It may not be safe to go back into the water.
A deadly great white shark named Lydia has become the first of her species to cross the Atlantic Ocean - and is on course to reach the shores of Ireland.
US scientists for Ocearch have been tracking the one-tonne man-eater for 19,500 miles as it makes its journey across the Atlantic from Florida.
The 15ft beast is the first tagged shark to cross the Mid-Atlantic Ridge - the boundary between west and east.
Last week it was predicted the great white would reach Britain over the weekend but the predator took a detour.
She is now 780 miles off the coast of Ireland and Cornwall.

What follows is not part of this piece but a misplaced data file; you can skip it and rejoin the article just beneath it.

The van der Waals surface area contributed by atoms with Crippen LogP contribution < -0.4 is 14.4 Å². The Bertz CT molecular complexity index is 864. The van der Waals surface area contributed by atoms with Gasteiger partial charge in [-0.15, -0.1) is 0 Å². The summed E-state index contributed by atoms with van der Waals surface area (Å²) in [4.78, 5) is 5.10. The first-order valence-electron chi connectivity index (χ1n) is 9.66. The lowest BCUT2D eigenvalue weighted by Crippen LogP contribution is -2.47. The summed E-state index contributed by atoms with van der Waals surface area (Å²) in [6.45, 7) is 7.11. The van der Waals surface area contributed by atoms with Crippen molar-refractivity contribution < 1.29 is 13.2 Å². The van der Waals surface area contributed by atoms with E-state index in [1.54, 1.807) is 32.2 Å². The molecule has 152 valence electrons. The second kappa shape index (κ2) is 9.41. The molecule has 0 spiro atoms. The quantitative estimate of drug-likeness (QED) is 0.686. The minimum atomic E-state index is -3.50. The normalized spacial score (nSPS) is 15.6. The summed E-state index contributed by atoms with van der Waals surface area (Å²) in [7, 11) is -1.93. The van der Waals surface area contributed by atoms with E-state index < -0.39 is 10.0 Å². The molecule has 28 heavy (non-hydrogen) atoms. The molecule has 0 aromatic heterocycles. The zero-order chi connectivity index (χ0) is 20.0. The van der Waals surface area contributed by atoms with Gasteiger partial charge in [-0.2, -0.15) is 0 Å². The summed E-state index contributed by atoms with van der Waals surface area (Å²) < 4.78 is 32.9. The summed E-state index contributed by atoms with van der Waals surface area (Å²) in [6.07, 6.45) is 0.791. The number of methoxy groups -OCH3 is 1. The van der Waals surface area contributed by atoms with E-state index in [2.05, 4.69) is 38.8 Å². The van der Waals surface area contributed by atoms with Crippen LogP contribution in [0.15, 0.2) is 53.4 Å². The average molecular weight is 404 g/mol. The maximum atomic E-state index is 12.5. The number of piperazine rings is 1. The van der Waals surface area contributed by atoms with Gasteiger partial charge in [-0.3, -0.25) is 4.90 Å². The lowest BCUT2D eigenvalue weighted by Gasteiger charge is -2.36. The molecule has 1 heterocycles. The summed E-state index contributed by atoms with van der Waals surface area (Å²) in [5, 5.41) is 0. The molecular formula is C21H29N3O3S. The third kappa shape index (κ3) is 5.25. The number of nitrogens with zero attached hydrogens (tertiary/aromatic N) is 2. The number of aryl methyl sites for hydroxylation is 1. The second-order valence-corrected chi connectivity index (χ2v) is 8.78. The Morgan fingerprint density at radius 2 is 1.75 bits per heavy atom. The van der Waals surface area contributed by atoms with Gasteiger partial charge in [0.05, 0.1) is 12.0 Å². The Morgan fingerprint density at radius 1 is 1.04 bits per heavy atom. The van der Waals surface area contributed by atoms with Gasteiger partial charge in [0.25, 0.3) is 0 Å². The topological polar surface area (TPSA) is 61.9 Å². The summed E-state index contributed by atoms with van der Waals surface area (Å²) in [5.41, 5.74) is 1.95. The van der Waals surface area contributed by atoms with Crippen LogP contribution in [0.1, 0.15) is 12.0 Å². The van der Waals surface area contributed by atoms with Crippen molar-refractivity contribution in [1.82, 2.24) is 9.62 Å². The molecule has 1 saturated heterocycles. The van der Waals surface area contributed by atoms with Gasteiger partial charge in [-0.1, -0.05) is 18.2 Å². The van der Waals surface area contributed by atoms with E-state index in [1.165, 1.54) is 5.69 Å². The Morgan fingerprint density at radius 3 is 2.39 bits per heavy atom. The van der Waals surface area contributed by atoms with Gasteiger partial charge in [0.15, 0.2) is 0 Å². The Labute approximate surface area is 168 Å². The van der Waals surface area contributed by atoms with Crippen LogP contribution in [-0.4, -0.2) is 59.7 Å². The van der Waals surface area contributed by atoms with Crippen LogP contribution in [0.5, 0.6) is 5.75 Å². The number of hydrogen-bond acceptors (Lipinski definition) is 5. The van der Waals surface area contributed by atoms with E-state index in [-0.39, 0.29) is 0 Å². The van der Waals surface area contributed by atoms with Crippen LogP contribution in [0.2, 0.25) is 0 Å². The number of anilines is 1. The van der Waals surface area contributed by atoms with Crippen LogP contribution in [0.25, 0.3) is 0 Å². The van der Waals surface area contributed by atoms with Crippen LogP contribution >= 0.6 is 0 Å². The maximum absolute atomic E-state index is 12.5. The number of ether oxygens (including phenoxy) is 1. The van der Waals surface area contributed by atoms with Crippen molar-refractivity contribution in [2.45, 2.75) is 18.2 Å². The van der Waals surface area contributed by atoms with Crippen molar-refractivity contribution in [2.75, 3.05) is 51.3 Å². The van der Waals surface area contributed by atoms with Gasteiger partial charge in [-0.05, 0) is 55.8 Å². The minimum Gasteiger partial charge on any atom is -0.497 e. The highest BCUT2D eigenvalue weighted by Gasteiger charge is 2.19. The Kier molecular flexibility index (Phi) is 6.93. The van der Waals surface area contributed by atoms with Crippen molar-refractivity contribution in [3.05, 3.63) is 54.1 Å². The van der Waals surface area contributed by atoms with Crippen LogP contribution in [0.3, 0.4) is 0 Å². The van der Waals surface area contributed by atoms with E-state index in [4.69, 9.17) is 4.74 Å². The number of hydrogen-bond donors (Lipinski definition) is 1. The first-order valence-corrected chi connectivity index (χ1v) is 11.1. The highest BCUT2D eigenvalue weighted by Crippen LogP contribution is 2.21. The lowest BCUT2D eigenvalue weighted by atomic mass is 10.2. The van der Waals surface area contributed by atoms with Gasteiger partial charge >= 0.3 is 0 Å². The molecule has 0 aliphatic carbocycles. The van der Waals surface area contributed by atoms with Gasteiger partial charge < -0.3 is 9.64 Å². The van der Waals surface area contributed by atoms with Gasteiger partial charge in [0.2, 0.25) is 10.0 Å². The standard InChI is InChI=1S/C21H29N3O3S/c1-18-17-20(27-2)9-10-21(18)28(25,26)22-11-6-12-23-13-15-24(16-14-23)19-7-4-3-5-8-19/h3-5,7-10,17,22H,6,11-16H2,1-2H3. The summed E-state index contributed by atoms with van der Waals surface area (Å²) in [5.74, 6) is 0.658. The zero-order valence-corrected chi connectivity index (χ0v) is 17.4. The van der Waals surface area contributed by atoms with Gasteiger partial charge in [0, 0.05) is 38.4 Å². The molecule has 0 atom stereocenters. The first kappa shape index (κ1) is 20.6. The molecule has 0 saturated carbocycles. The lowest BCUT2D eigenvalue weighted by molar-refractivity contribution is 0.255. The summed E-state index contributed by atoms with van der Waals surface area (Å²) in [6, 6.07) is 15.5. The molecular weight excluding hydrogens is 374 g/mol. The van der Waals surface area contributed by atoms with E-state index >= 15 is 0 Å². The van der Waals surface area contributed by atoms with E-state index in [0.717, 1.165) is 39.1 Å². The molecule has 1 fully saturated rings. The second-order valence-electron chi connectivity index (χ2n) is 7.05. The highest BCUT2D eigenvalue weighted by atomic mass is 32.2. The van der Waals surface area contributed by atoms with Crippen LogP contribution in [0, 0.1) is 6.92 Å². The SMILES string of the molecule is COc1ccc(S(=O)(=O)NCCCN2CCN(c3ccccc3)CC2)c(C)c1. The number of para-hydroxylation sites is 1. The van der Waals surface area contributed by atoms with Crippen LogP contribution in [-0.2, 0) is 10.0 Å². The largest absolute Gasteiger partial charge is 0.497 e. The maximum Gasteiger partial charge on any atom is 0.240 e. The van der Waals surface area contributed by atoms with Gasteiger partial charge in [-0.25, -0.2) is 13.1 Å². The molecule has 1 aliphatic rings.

Dr Gregory Skomal, senior fisheries biologist with Massachusetts Marine Fisheries said Lydia was now closer to Europe than North America.
Lydia's movements can be tracked on Ocearch's website.
The Ocearch project tags sharks to learn more about their movements.
The team used a 34,000kg hydraulic platform to hoist Lydia from the water in order to fit the tracking device.
Adult great white sharks are known for their migratory patterns.
A shark named Nicole was tracked swimming from South Africa to Australia and back in nine months in 2004 - a total journey of more than 12,000 miles.